The Rock and Roll Conservatory is a facility dedicated to mentoring the next generation of influential artists. With a focus on the mentoring of students, as opposed to a conventional method of teaching, the RnRC develops more than just an understanding of music within its students.
Be it a house party, a wedding, or a prom, Ramundo Andrews, a.k.a. Deejay Mythikal, is ready to plug in his laptop, turn on the mixer, and crank up a variety of tunes to fit the scene. He soundtracks parties with new and old school tracks in a range of genres such as rap, soul, and disco. Though he's been playing records for five years, Deejay Mythikal's musical experience dates back to high school where he first began to play in local bands. Since then, he's delved into musical production, sound engineering, and song composition.
Music lessons cultivate creative talents that may otherwise lie dormant. The instructors at Live Music Academy tap into that potential in each student and nurture it through lessons, even if the pupil only performs as a hobby. Private lessons focus on instruments such as drums, piano, and voice, whereas group classes teach music theory, and group training can help entire choirs perfect their harmonies.
Signature service: Recreational Live Band Opportunities.
Staff Size: 2?10 people
Pro Tip: If you can play songs you hear on the radio, you can play them with a band. Some coaching available.
Pro Music Academy's founder, Chad Chapin, was fresh off a five-year tour as a percussionist and guitar player for Ben Folds when he returned home. He was greeted by his 2-year-old daughter, who promptly said “Thanks, Daddy, for coming over.” The statement tugged at Chapin’s heartstrings and he had a revelation: that he could spend more time with his family by practicing music right in Nashville. He called on other professional musicians to form an elite group of instructors, and thus, Pro Music Academy was born. During 30-minute lessons, instructors known for touring with recording juggernauts such as Sheryl Crow, Madonna, Casting Crowns, Carrie Underwood, Toby Mac, and many more teach pupils how to master vocals, song writing, instruments, and how to squeeze a tuba into the driver's seat of a tour bus.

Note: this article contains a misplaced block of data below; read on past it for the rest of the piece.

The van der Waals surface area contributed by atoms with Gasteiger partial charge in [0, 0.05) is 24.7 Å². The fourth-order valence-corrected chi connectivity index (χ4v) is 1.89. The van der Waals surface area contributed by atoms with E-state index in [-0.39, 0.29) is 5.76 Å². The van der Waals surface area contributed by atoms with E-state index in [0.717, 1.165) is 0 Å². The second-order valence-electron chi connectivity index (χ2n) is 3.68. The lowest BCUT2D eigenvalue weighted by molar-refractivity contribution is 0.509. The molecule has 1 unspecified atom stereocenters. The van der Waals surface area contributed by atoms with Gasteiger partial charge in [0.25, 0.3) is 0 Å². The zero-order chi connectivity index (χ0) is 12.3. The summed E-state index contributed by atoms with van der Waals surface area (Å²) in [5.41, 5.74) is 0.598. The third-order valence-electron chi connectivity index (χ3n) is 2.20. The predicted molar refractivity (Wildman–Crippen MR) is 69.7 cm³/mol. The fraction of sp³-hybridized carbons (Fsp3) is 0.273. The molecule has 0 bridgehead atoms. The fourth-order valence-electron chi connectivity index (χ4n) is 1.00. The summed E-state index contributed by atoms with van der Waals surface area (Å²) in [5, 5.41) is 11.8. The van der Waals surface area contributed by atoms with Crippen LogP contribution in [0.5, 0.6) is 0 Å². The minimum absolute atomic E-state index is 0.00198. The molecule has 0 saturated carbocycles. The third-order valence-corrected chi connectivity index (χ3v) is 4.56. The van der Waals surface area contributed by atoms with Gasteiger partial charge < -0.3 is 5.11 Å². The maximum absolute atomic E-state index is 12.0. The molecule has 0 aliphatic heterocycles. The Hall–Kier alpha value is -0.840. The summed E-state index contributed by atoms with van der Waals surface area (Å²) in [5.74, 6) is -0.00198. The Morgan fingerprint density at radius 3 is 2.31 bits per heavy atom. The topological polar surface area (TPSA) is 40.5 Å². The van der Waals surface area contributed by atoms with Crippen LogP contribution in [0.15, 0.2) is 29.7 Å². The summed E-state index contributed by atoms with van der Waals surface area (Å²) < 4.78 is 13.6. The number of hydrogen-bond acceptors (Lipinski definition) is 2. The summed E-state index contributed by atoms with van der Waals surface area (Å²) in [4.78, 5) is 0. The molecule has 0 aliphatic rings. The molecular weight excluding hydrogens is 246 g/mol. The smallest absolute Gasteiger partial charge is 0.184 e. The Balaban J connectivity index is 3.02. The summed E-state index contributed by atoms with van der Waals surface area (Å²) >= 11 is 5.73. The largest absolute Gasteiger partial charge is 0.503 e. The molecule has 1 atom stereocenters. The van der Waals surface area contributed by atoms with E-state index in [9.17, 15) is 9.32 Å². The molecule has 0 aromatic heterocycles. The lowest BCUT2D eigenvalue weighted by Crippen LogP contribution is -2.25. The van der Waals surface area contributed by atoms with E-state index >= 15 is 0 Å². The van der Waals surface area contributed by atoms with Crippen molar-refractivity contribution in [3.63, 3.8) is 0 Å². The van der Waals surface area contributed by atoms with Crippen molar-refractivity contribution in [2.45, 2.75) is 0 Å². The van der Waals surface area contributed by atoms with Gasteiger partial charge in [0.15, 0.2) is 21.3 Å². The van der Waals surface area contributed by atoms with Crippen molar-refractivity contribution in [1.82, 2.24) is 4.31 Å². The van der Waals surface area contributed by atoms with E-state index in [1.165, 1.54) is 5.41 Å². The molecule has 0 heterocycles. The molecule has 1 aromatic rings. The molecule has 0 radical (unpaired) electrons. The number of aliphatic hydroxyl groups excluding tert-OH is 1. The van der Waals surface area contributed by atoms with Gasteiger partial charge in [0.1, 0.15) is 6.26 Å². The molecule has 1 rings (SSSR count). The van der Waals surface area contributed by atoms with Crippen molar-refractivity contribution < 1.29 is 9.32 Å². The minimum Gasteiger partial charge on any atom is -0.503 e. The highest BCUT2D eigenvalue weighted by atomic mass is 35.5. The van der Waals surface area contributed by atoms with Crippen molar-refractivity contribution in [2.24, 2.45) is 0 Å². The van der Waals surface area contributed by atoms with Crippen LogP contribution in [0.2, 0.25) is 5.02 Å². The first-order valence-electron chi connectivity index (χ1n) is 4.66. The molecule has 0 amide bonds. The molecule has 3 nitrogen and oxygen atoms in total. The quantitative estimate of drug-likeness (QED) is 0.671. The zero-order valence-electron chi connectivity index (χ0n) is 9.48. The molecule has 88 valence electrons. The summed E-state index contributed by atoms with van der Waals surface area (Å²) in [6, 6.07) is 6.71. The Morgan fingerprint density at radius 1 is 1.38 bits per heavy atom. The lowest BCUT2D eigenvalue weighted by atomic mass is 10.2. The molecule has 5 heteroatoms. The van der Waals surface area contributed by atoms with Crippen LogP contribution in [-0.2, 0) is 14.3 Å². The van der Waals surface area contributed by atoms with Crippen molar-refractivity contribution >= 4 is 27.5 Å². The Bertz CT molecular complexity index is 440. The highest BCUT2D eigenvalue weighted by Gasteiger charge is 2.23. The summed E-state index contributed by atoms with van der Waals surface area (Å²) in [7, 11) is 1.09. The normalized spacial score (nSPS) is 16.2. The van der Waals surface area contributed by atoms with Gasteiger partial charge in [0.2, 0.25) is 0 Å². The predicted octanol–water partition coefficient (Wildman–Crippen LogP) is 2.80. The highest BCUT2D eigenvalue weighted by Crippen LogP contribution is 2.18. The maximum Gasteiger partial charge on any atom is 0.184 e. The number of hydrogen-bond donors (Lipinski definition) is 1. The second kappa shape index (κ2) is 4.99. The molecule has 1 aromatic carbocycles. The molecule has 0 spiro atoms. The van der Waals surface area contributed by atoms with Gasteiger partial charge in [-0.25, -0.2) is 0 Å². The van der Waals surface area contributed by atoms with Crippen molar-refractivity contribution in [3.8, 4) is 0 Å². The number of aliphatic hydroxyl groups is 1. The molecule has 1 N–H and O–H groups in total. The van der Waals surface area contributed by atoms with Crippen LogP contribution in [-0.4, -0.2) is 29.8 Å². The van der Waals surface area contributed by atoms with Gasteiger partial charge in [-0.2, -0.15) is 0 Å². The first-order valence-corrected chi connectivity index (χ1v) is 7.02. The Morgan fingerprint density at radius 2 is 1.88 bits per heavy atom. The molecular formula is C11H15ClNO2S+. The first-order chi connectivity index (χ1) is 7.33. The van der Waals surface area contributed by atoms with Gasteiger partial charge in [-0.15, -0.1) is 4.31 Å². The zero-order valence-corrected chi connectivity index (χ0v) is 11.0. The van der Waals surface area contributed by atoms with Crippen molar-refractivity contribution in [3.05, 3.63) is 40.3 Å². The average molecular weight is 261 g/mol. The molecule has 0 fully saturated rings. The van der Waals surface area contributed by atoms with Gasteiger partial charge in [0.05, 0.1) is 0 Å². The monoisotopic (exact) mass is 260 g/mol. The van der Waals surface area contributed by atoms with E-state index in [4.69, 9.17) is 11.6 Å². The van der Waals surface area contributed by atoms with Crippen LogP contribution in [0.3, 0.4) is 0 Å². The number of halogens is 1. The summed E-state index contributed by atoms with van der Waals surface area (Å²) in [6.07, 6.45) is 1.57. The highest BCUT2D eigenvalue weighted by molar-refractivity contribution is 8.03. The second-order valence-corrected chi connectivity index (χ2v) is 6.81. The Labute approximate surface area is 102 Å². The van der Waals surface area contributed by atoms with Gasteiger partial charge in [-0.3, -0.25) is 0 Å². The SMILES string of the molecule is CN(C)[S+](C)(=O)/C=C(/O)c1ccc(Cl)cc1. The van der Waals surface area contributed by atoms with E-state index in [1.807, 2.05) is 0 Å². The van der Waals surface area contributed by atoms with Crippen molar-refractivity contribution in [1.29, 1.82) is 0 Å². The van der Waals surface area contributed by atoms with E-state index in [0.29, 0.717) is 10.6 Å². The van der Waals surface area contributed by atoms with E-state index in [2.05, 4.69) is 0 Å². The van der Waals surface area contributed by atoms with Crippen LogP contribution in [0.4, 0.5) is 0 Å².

Flung from the concert stage by the drummer of T-Rex, a single drumstick caught by eighth grader Donn Bennett began a lifelong passion for collecting rare and celebrity drum sets. He began selling and trading equipment from his home, and eventually his constantly expanding collection prompted him to open his own shop in 1977. Today, as recorded by King 5 Magazine, more than 50 signed snares hang from the store's ceiling above a show room circled by 15 sets previously used by drummers from bands such as Green Day, Aerosmith, Kansas, and Cheap Trick. Snares played by The Who's Keith Moon and Kiss' Peter Criss, a signed drumhead by The Beatles' Ringo Starr, and feline whiskers fashioned into drumsticks by Josie and the Pussycats round out Donn's extensive exhibit.
Along with the displayed celeb drums, Donn dispenses new and used drum gear to customers along with vintage snare parts and major-brand replacement parts for sets in need of repair. Stocked with two professional drum sets and a Roland electronic drum tutor, soundproof learning rooms shelter pupils and instructors during private 30- or 60-minute lessons for all skill levels. Along with annual rock camps and clinics, Donn's staff leads specialized classes in diverse drumming topics such as mastering the techniques of Led Zeppelin's John Bonham and the cymbal-smacking techniques of Animal from the Muppets.